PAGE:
D moved to Kingston, On the same month I moved to London, On. The second apartment he had there was right downtown on Princess Street, the tallest building in Kingston, a stack of early-70s brutalist boxes that steadfastly resists gentrification or modernization. It’s called Princess Towers. On the ground floor you can get poutine from a place named Bubba’s, and there are a half-dozen bars are on that block and the next.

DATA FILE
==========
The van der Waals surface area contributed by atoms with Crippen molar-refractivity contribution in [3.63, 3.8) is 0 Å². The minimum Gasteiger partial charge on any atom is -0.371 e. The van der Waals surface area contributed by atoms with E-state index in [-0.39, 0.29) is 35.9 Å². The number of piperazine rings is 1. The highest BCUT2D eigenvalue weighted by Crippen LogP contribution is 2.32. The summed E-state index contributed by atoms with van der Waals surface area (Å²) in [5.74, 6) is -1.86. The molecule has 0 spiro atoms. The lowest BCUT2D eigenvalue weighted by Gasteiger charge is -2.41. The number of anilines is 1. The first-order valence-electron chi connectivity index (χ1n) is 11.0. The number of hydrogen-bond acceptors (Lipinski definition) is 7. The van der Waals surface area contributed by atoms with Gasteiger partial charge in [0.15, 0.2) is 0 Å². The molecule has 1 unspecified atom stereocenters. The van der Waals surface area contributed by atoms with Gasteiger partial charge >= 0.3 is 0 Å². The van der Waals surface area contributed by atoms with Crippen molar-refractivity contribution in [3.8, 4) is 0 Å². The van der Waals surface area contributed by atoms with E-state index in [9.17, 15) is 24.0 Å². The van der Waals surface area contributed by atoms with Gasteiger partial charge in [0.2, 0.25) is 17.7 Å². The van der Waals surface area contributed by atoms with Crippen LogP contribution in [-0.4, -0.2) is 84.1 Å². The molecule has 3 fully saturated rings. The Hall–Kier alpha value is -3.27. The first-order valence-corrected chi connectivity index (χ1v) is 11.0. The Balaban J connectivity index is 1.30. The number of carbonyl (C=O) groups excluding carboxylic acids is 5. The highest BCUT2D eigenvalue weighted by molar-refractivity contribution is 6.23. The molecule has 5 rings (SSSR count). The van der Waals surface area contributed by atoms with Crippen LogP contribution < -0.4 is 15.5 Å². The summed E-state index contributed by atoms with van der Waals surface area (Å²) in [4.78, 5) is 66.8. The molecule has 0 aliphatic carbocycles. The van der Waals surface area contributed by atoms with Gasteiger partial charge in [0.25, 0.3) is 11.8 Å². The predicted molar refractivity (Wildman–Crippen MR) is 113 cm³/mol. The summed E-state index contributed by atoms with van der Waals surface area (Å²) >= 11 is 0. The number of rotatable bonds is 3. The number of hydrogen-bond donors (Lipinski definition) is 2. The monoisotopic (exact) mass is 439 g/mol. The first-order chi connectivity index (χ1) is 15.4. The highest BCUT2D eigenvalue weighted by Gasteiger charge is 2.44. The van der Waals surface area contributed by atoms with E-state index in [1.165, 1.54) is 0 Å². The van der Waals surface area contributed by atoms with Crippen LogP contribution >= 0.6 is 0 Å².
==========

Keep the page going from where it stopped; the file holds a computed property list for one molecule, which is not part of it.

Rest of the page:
Inside, the apartments have been remodeled with the cheapest, ugliest fixtures available at Home Depot, made of that special particle board with white veneer, the kind that warps slowly and inevitably every time water drips from the faucet or the pipes. D’s front door had a two inch gap under it, through which he heard at night the flip-flopped pacing of Queen’s students who carried their fast-food packaging through the fire door to the garbage slot. The slamming doors—one out, one back usually after midnight—meant he knew their garbage-disposal habits, as he knew their pre-drinking habits and what time they got home on Sunday mornings. When we talked on the phone I could hear the metallic echo of slamming fire-doors all the way across the province.